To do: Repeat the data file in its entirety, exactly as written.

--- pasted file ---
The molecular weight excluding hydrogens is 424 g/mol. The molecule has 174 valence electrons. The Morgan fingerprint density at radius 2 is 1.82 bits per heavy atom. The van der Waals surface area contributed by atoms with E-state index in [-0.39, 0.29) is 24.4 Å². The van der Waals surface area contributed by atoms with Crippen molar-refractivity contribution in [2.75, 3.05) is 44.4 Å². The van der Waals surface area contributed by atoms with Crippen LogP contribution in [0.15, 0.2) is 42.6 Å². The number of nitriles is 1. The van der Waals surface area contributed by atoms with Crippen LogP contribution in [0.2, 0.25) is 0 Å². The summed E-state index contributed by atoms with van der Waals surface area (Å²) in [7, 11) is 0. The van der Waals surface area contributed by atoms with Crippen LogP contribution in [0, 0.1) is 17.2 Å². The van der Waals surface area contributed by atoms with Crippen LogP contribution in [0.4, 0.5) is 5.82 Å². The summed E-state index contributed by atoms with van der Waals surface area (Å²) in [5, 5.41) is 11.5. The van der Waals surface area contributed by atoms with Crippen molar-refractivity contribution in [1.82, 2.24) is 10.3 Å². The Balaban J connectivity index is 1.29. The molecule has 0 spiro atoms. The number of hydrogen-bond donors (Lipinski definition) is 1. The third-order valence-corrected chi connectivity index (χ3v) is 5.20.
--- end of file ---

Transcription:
The molecular weight excluding hydrogens is 424 g/mol. The molecule has 174 valence electrons. The Morgan fingerprint density at radius 2 is 1.82 bits per heavy atom. The van der Waals surface area contributed by atoms with E-state index in [-0.39, 0.29) is 24.4 Å². The van der Waals surface area contributed by atoms with Crippen molar-refractivity contribution in [2.75, 3.05) is 44.4 Å². The van der Waals surface area contributed by atoms with Crippen LogP contribution in [0.15, 0.2) is 42.6 Å². The number of nitriles is 1. The van der Waals surface area contributed by atoms with Crippen LogP contribution in [0.2, 0.25) is 0 Å². The summed E-state index contributed by atoms with van der Waals surface area (Å²) in [7, 11) is 0. The van der Waals surface area contributed by atoms with Crippen LogP contribution in [0, 0.1) is 17.2 Å². The van der Waals surface area contributed by atoms with Crippen LogP contribution in [0.4, 0.5) is 5.82 Å². The summed E-state index contributed by atoms with van der Waals surface area (Å²) in [5, 5.41) is 11.5. The van der Waals surface area contributed by atoms with Crippen molar-refractivity contribution in [1.82, 2.24) is 10.3 Å². The Balaban J connectivity index is 1.29. The molecule has 0 spiro atoms. The number of hydrogen-bond donors (Lipinski definition) is 1. The third-order valence-corrected chi connectivity index (χ3v) is 5.20.